According to the Vatican statement, Glemp will temporarily take back the position.
Al Jazeera's correspondent in Warsaw said there were scuffles outside St John's cathedral - where the inauguration was to be held - between supporters of the archbishop and those calling for his resignation.
Wielgus had resisted calls to step down after allegations that he collaborated with the secret services during the communist era.
The archbishop backed down last Friday and admitted to collaborating with the communist regime.
The Polish Episcopate could not be reached for comment.
The Sunday service was going ahead as planned, our correspondent said, and would be held as a thanksgiving to Cardinal Jozef Glemp.
In a statement issued on Friday, Wielgus appeared to back down from earlier denials in the row and to open the door for the pope to remove him from office.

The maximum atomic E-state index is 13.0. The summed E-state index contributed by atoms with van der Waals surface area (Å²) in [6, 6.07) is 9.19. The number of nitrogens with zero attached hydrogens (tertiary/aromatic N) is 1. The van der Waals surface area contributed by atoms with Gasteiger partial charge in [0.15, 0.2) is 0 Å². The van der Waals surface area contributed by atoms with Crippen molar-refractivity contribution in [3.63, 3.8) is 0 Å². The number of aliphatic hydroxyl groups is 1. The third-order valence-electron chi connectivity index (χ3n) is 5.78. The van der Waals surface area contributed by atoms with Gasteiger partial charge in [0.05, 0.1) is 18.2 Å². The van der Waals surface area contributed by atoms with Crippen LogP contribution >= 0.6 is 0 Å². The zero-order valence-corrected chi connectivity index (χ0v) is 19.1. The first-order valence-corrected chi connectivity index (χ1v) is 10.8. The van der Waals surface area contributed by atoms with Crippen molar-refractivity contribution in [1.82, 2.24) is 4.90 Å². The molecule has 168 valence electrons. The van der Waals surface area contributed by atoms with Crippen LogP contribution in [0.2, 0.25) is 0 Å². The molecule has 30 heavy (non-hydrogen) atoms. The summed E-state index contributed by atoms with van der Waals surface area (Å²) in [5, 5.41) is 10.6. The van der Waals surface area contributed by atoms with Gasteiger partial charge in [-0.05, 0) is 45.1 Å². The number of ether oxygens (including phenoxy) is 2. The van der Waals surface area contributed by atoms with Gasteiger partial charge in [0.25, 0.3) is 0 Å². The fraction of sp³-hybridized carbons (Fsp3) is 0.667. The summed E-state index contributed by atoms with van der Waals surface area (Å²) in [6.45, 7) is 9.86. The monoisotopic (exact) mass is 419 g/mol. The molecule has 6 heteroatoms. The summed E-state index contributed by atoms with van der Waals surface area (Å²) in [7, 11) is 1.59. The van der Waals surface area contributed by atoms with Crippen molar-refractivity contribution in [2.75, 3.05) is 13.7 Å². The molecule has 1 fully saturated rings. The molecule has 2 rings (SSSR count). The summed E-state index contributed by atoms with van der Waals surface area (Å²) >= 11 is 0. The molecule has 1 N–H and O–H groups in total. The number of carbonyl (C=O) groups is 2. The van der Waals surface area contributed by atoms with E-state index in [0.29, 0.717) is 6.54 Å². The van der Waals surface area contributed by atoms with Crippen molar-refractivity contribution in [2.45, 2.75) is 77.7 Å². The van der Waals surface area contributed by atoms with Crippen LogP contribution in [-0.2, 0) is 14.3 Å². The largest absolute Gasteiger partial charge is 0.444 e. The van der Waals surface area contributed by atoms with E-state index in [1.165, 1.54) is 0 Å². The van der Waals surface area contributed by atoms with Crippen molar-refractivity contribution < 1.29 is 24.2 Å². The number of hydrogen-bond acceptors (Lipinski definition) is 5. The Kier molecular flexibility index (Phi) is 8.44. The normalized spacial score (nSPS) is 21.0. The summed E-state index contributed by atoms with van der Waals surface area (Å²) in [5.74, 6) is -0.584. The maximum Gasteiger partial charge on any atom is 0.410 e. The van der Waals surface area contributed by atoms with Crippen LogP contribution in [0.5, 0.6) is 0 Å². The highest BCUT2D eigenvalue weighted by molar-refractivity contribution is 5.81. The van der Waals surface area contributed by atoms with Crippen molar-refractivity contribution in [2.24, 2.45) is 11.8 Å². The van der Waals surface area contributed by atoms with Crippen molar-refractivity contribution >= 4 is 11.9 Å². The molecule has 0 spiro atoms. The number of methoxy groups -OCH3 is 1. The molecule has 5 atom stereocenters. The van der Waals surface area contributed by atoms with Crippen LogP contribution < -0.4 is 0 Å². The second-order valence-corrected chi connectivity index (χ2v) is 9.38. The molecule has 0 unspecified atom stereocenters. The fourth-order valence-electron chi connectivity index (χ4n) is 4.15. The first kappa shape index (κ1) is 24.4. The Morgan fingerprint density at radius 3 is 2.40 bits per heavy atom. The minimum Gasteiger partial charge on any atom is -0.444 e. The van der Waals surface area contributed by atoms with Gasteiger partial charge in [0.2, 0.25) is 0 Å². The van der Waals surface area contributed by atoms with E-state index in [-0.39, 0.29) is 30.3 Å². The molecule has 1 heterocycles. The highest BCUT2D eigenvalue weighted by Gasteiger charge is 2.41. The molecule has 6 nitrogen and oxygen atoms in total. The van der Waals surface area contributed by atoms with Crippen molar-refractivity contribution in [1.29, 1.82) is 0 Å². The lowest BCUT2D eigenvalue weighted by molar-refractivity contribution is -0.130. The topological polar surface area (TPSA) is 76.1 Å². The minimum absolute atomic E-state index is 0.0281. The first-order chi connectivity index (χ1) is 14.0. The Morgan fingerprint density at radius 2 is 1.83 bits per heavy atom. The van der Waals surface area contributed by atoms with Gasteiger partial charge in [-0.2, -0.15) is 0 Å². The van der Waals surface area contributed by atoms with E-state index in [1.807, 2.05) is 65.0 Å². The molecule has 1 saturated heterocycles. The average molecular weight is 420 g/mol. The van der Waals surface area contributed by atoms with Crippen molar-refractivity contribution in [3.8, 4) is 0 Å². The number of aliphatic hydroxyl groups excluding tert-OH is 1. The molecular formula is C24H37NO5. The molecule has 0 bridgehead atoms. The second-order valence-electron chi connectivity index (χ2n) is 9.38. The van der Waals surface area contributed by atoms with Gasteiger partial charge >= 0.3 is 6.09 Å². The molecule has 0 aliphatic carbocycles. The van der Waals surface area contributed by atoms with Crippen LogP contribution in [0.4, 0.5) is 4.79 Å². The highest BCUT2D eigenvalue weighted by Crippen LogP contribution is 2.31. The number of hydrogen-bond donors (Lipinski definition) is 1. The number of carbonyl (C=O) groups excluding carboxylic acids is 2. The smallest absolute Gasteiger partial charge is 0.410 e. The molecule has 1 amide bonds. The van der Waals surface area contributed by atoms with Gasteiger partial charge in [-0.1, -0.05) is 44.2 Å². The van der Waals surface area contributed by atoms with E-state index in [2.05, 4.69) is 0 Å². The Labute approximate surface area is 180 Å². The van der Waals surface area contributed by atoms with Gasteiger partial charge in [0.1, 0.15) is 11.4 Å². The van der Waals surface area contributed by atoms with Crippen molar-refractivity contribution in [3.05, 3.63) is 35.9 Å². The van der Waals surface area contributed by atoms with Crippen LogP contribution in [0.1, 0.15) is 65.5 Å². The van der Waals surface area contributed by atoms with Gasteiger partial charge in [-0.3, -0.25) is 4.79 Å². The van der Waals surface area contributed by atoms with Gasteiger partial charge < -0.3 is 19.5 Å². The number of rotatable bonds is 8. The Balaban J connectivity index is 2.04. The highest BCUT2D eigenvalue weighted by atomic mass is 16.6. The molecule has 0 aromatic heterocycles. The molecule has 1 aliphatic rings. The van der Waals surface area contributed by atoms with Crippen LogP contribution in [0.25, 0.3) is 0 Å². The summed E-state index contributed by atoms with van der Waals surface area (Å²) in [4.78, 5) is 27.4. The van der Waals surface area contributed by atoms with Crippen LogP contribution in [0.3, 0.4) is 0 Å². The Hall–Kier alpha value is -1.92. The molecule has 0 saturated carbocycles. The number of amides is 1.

On the church's website, Wielgus said in a statement: "By the fact of this entanglement I have damaged the church ... I will respect any decision the pope makes.
"I damaged the church again when in recent days, amid a hot media campaign, I denied the facts of this co-operation."
Soon after his appointment, Polish media reported Wielgus had informed on fellow clerics for about 20 years from the late 1960s.
Wielgus maintained in Friday's statement that he "did not report on anyone nor deliberately try to hurt anyone".
But a special church commission said in a statement there was sufficient evidence to confirm that he was a willing informer.
Wielgus formally took up his job on Friday and was due to be ceremonially invested at a service on Sunday attended by the president and other government officials.